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How to Land a Job Share and Make It Work

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Megan Hageman
Contributor

Two women working together

Flexibility continues to be a priority in today’s workplace, and there are now multiple options to choose from when trying to achieve that highly sought-after work-life balance—remote work, flex time, unlimited paid time off, and now—job sharing. Such arrangements are actually desired to the extent that a lack of flexibility is the most common reason a millennial would quit his/her job. 

Those looking to cut back on hours but stay in their careers might benefit from a new(ish) sort of arrangement known as job sharing.

Workers of all ages have reasons for taking one of these more adaptable arrangements, like

  • The need to care for children, a parent, or other family member

  • Looking to ease into retirement

  • Desire to pursue other interests or starting a business while still in need of a steady income

  • The need to care for your own physical health

What is job sharing?  

Job sharing is a work arrangement in which two (or more) employees split the time, workload, and pay of a full-time position.

According to the Society for Human Resource Management (SHRM), approximately 19 percent of organizations allow at least some employees to work on a job share basis. However, with the aging workforce population and the desire for more flexibility, this statistic is slated to grow. 

Type of job share arrangements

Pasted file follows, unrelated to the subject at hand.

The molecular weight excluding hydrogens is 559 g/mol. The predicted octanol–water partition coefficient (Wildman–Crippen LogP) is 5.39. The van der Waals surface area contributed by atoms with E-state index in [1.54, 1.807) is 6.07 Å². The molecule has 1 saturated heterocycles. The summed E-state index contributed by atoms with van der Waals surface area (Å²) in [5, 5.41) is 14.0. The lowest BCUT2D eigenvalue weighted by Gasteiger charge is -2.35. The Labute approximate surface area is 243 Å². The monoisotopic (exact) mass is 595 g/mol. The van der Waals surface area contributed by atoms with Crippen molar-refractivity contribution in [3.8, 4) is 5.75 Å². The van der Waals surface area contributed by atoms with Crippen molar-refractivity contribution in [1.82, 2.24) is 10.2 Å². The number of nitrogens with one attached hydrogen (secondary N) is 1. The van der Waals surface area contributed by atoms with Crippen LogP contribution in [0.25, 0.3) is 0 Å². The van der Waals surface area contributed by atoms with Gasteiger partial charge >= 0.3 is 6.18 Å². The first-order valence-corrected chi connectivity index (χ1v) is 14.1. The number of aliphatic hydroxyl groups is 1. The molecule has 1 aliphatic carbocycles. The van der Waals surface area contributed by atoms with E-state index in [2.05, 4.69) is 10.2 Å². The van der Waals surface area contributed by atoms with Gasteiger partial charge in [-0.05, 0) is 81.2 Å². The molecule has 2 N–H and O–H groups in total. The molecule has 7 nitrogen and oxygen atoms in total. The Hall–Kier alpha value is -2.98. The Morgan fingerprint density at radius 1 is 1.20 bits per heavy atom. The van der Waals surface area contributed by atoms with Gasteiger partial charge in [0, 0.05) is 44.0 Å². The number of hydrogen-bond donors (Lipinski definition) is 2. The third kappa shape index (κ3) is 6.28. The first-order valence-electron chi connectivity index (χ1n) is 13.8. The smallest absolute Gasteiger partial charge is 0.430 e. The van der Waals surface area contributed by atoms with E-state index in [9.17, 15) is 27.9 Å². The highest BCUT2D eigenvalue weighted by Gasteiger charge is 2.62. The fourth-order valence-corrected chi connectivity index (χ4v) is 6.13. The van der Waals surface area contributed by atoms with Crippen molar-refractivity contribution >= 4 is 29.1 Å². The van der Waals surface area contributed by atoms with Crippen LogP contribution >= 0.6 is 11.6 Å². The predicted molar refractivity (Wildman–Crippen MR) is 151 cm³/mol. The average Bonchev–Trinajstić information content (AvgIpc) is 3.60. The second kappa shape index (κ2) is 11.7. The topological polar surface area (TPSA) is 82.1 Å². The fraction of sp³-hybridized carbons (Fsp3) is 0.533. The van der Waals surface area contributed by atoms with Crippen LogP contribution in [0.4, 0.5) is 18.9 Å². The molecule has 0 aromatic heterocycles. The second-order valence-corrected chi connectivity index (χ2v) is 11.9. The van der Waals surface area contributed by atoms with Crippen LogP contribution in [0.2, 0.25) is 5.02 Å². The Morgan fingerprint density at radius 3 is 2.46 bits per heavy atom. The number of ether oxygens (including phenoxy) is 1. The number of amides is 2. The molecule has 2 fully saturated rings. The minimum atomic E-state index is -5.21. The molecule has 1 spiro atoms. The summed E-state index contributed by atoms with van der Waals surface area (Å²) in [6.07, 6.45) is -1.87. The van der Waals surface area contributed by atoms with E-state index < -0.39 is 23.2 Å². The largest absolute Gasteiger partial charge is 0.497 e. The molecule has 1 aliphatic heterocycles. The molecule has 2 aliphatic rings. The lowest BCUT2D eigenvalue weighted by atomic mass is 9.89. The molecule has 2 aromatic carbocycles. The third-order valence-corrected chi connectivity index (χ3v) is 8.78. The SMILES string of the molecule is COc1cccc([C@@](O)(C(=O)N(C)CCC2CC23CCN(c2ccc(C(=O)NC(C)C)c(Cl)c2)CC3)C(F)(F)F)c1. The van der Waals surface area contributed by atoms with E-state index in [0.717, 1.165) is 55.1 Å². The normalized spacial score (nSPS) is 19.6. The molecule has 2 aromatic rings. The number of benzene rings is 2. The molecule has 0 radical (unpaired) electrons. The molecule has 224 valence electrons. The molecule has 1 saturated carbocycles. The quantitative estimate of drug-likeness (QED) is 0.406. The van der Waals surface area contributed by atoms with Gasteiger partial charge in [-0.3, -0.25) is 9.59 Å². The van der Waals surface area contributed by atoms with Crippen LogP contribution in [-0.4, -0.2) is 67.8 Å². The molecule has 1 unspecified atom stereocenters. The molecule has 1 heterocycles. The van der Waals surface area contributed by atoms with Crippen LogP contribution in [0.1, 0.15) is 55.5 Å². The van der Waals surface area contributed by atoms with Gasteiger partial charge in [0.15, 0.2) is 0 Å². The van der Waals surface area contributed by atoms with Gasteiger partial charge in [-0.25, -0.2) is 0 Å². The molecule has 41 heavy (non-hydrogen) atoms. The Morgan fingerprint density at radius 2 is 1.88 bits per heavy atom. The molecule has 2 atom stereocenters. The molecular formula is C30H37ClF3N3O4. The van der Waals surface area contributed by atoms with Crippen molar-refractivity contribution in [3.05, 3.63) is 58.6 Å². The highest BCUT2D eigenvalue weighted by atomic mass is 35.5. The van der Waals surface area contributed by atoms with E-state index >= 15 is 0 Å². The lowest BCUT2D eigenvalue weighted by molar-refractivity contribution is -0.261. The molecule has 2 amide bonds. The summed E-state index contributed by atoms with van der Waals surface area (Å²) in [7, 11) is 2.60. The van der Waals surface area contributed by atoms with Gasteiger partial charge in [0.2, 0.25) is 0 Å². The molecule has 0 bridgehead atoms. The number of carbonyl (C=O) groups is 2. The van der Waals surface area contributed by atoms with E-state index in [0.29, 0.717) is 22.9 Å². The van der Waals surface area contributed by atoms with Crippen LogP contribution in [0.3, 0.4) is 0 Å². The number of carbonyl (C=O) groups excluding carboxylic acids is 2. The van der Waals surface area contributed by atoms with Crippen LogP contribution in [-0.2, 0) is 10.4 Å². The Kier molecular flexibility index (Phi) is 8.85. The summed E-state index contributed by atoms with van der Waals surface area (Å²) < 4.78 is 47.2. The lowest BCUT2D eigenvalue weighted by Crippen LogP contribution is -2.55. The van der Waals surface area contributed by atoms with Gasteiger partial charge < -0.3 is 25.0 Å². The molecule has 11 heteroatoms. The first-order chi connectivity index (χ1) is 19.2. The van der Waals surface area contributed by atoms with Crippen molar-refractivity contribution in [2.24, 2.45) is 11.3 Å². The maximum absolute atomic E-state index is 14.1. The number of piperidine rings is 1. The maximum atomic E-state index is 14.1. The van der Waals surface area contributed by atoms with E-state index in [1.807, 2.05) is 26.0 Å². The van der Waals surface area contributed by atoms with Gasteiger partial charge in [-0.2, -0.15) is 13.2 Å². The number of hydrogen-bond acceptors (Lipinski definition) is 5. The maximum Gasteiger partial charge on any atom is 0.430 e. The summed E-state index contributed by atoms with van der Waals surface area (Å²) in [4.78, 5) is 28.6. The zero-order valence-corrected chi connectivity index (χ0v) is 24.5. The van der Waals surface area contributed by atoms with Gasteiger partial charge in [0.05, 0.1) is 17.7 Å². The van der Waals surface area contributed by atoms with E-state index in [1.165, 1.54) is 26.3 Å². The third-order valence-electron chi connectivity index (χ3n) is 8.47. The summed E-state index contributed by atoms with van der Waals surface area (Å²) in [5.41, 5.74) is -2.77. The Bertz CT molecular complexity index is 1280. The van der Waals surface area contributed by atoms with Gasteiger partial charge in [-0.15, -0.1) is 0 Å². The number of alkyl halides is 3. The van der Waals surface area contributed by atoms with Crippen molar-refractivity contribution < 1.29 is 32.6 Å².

The most basic job share arrangement involves splitting the work time and work load 50/50, but job shares can be arranged for the employees who need them. For example, one employee might work 25 hours a week and the other could scale down to just 15. Employees may also have the option of always working separately or spending a few overlapped hours during the week together to collaborate and remain consistent across channels. 

Two other types of job sharing are:

  • The twins model: Both employees share all duties and projects associated with the position. This model involves a great deal of trust, collaboration, and transparency between both parties. 

  • The island model: Each employee specializes in a separate area of the role and their work seldom overlaps. 

  • The intergenerational model: The business will pair a younger and an older employee with various levels of experience to bring two different viewpoints to the position and encourage the relay of information within the organization. 

Read more: How to Negotiate Flexible Work Hours

Job sharing vs. part-time work

You may be thinking that job sharing sounds similar to part-time work, so what are the major differences between this and part-time employment?

A job share arrangement is a form of part-time work in that employees work less than 40 hours per week. However, many traditional part-time positions consist of administrative and support tasks, and part-time employees could be passed up for promotions and advanced responsibilities due to decreased time in the office. 

With job sharing, there is more continuity in the role, which means employers often get more from the work and employees may see more career progress—there’s less stopping and starting for both employer and employee.